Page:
Similar trends emerge when examining the regional makeup of the force. Places where the military has historical roots, including locations close to military bases, draw more young men and women into the service. So 60% of new military recruits come from the South and the West, with the South alone contributing 36.9% of all recruits, while the Northeast and Midwest remain underrepresented relative to their population of people aged 18 to 24. In fact, half of the states in the U.S. contribute more than their fair share, and half contribute less. Though the service academies receive nominations from all 50 states, they are only one source of military commissions, focused solely on officers. Geographically, the military today is simply not representative of the U.S. population, depriving the armed forces of the organizational strength that comes from diversity. [USA Today]
You can read more at the link.
I think it is important to remember these tests are in a highly controlled environment, but I think without a doubt it does increase confidence in the only system the US currently has to defend against the North Korean ICBM threat:
VANDENBERG AFB, CA – MAY 30: A ground-based interceptor rocket is launched on May 30, 2017 from Vandenberg Air Force Base, California. The rocket from Vandenberg successfully intercepted and destroyed a target missile in space – most likely above waters east of Hawaii that have been temporarily closed to all shipping. (Photo by Al Seib/Los Angeles Times via Getty Images)
The Pentagon announced that the United States on Tuesday tested for the first time its intercontinental ballistic missile defense system, a system designed to foil the types of missiles Kim Jong-un and North Korea have been looking to develop.
According to Reuters, the Ground-based Midcourse Defense (GMD) interceptor test took place today at Vandenberg Air Force Base in California.
The test was a success.
“We improve and learn from each test, regardless of the outcome. That’s the reason we conduct them,” Pentagon spokesman Captain Jeff Davis said Tuesday. “The system that we test today is a developmental system that’s being flown for the first time and we look forward to understanding the results so we continue to mature the system and stay ahead of the threat.”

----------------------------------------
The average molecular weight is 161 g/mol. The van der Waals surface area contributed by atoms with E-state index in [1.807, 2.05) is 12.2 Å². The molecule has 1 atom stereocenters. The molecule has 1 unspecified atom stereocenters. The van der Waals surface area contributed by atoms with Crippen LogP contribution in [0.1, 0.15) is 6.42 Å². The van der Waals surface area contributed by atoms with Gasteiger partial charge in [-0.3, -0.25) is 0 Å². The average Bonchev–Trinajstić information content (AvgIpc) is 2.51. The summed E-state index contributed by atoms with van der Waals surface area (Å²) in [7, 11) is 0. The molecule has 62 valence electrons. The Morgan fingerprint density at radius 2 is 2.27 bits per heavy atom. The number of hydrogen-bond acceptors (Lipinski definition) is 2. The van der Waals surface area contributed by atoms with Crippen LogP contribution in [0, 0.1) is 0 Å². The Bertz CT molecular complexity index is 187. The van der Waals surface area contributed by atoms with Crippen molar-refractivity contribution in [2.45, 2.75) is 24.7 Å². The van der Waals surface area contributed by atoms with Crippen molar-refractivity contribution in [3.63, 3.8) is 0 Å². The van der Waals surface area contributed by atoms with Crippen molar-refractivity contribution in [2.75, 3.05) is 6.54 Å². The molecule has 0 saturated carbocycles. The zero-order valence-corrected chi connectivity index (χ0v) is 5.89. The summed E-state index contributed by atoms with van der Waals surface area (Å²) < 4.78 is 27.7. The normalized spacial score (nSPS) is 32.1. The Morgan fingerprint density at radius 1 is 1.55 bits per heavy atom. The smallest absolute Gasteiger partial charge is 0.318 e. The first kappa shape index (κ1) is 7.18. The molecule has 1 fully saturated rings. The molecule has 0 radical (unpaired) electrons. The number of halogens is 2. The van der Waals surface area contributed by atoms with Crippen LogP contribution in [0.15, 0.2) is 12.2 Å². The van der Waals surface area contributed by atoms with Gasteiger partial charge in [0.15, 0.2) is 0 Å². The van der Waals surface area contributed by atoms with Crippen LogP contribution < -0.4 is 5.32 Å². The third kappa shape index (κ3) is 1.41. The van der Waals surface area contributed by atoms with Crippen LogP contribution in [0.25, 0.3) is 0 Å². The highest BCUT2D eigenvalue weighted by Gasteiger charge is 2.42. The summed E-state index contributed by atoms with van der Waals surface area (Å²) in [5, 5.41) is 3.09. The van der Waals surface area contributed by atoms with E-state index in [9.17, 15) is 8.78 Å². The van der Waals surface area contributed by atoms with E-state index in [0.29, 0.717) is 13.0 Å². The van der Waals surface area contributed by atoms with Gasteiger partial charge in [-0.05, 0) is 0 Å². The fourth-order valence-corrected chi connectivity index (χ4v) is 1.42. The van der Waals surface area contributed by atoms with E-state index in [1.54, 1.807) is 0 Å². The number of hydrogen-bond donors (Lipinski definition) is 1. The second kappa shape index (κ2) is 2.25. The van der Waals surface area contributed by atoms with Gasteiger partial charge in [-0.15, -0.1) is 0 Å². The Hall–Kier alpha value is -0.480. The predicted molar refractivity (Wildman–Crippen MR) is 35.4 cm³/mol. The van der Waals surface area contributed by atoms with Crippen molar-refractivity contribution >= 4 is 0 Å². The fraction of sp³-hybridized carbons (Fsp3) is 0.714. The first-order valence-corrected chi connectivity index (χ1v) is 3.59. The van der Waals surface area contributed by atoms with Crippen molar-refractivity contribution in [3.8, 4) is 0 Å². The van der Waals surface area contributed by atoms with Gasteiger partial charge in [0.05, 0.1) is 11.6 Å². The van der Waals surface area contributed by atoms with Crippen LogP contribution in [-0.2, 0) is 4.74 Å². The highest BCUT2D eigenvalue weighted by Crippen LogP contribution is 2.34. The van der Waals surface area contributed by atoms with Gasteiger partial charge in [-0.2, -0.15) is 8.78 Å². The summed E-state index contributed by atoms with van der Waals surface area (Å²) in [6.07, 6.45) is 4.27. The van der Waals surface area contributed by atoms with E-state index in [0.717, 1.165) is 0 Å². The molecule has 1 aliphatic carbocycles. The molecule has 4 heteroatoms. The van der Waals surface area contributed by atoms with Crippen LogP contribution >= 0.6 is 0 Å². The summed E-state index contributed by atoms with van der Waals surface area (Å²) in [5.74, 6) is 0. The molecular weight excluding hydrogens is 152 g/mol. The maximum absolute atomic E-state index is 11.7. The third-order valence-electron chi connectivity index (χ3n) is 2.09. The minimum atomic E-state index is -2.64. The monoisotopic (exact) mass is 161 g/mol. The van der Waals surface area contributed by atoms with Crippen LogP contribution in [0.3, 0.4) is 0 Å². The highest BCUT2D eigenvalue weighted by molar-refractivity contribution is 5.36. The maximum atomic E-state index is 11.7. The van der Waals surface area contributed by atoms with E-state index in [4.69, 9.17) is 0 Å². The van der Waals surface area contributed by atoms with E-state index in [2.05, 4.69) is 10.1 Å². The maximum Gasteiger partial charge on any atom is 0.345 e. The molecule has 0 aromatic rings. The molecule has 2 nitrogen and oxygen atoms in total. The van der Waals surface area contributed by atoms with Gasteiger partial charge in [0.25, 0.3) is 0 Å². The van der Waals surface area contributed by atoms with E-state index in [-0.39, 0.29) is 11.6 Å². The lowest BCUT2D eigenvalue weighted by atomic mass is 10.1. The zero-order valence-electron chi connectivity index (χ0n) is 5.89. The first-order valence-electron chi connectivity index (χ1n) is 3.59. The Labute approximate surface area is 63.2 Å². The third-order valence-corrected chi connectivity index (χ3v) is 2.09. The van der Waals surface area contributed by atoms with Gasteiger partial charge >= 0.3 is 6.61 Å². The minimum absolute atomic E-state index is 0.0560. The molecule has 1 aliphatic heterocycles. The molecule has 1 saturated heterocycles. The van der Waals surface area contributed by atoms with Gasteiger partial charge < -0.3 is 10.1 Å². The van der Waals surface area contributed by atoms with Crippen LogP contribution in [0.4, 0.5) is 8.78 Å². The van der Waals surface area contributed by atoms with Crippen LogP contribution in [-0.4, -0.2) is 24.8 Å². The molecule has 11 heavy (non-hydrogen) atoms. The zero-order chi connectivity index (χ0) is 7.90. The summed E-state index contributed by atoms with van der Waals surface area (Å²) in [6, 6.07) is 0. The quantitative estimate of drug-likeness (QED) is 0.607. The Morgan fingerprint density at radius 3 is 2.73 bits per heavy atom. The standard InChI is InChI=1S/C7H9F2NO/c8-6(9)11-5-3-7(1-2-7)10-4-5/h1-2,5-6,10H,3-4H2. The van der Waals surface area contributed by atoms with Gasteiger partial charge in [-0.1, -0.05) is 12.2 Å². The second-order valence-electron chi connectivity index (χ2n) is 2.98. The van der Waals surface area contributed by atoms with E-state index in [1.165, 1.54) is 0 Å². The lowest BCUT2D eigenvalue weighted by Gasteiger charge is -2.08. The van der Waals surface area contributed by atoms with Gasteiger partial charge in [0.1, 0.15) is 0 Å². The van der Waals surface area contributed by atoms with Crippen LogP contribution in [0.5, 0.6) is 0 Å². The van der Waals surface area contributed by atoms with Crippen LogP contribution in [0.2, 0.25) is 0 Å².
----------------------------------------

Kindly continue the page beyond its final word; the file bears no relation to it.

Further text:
While the test is said not to be just about North Korea, the timing indicates that it has everything to do with Kim Jong-un’s recent ballistic missile tests. [Atlanta Journal Constitution]
That is where many in the media are getting it wrong, these tests are planned out and scheduled years in advance. The fact North Korea fired ballistic missiles recently as the Pentagon has said had nothing to do with the timing of the test. Plus this system could not shoot down those missiles anyway. GMD is only used to defend against ICBMs. The shorter and medium range missiles that North Korea has been firing recently would be defended against by the THAAD and Patriot missile defense systems.
You can read more about this history of the GMD program at Defense News.
A bad-ass Korean-American has taken over command of all US Special Forces in the Pacific:
Maj. Gen. Daniel Yoo speaks with a well-wisher after taking command of Pacific Special Operations during a ceremony at Camp H.M. Smith, Hawaii, Friday, May 12, 2017. WYATT OLSON/STARS AND STRIPES
Maj. Gen. Daniel Yoo took command of Pacific Special Operations on Friday, becoming the first Marine to head a theater-level special operations command.
Gen. Raymond A. Thomas III, head of U.S. Special Operations Command, described Yoo as “the embodiment of the American dream.”
“Born on the Fourth of July, in Korea, he immigrated to this country at a young age and the rest, as they say, is history,” he said during a ceremony at Camp H.M. Smith, Hawaii.
Yoo is a career infantry officer who has led units from a rifle platoon to the entire 1st Marine Division. He previously served as director of operations for U.S. Special Operations Command at MacDill Air Force Base in Tampa. [Stars & Stripes]
You can read more at the link.